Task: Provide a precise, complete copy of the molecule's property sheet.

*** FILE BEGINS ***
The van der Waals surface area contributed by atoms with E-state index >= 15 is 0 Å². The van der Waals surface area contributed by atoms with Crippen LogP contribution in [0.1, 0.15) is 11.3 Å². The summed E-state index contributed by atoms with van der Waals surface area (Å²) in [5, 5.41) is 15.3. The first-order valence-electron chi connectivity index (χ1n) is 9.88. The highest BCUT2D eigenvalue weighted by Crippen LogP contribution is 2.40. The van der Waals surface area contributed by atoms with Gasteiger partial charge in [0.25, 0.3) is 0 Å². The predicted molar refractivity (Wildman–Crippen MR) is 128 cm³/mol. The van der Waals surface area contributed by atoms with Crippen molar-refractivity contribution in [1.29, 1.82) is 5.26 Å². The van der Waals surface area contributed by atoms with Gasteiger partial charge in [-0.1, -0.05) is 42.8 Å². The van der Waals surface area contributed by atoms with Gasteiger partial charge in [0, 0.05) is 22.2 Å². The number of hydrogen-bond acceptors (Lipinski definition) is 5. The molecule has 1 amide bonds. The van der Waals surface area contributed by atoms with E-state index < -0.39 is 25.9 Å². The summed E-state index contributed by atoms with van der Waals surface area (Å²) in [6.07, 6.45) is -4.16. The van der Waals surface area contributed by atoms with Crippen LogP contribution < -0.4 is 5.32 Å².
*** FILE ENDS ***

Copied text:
The van der Waals surface area contributed by atoms with E-state index >= 15 is 0 Å². The van der Waals surface area contributed by atoms with Crippen LogP contribution in [0.1, 0.15) is 11.3 Å². The summed E-state index contributed by atoms with van der Waals surface area (Å²) in [5, 5.41) is 15.3. The first-order valence-electron chi connectivity index (χ1n) is 9.88. The highest BCUT2D eigenvalue weighted by Crippen LogP contribution is 2.40. The van der Waals surface area contributed by atoms with Gasteiger partial charge in [0.25, 0.3) is 0 Å². The predicted molar refractivity (Wildman–Crippen MR) is 128 cm³/mol. The van der Waals surface area contributed by atoms with Crippen molar-refractivity contribution in [1.29, 1.82) is 5.26 Å². The van der Waals surface area contributed by atoms with Gasteiger partial charge in [-0.1, -0.05) is 42.8 Å². The van der Waals surface area contributed by atoms with Gasteiger partial charge in [0, 0.05) is 22.2 Å². The number of hydrogen-bond acceptors (Lipinski definition) is 5. The molecule has 1 amide bonds. The van der Waals surface area contributed by atoms with E-state index < -0.39 is 25.9 Å². The summed E-state index contributed by atoms with van der Waals surface area (Å²) in [6.07, 6.45) is -4.16. The van der Waals surface area contributed by atoms with Crippen LogP contribution < -0.4 is 5.32 Å².